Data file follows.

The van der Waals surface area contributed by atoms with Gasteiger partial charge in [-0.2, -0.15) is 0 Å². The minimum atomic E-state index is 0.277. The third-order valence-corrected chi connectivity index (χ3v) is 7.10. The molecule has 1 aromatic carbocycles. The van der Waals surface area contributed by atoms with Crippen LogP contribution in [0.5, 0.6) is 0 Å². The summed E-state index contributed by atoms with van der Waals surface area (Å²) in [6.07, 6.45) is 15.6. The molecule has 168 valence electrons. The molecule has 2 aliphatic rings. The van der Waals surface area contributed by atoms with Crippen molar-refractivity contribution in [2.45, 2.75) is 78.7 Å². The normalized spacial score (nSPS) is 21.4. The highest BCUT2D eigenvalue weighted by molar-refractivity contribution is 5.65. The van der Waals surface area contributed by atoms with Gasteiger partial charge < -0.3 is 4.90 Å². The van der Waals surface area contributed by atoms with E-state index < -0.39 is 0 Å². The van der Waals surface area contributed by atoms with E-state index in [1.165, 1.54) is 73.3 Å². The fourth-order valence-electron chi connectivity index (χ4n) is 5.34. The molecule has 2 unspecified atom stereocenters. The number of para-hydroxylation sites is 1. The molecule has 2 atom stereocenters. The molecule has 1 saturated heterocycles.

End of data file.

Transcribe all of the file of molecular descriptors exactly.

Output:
The van der Waals surface area contributed by atoms with Gasteiger partial charge in [-0.2, -0.15) is 0 Å². The minimum atomic E-state index is 0.277. The third-order valence-corrected chi connectivity index (χ3v) is 7.10. The molecule has 1 aromatic carbocycles. The van der Waals surface area contributed by atoms with Crippen LogP contribution in [0.5, 0.6) is 0 Å². The summed E-state index contributed by atoms with van der Waals surface area (Å²) in [6.07, 6.45) is 15.6. The molecule has 168 valence electrons. The molecule has 2 aliphatic rings. The van der Waals surface area contributed by atoms with Crippen molar-refractivity contribution in [2.45, 2.75) is 78.7 Å². The normalized spacial score (nSPS) is 21.4. The highest BCUT2D eigenvalue weighted by molar-refractivity contribution is 5.65. The van der Waals surface area contributed by atoms with Gasteiger partial charge < -0.3 is 4.90 Å². The van der Waals surface area contributed by atoms with E-state index < -0.39 is 0 Å². The van der Waals surface area contributed by atoms with E-state index in [1.165, 1.54) is 73.3 Å². The fourth-order valence-electron chi connectivity index (χ4n) is 5.34. The molecule has 2 unspecified atom stereocenters. The number of para-hydroxylation sites is 1. The molecule has 2 atom stereocenters. The molecule has 1 saturated heterocycles.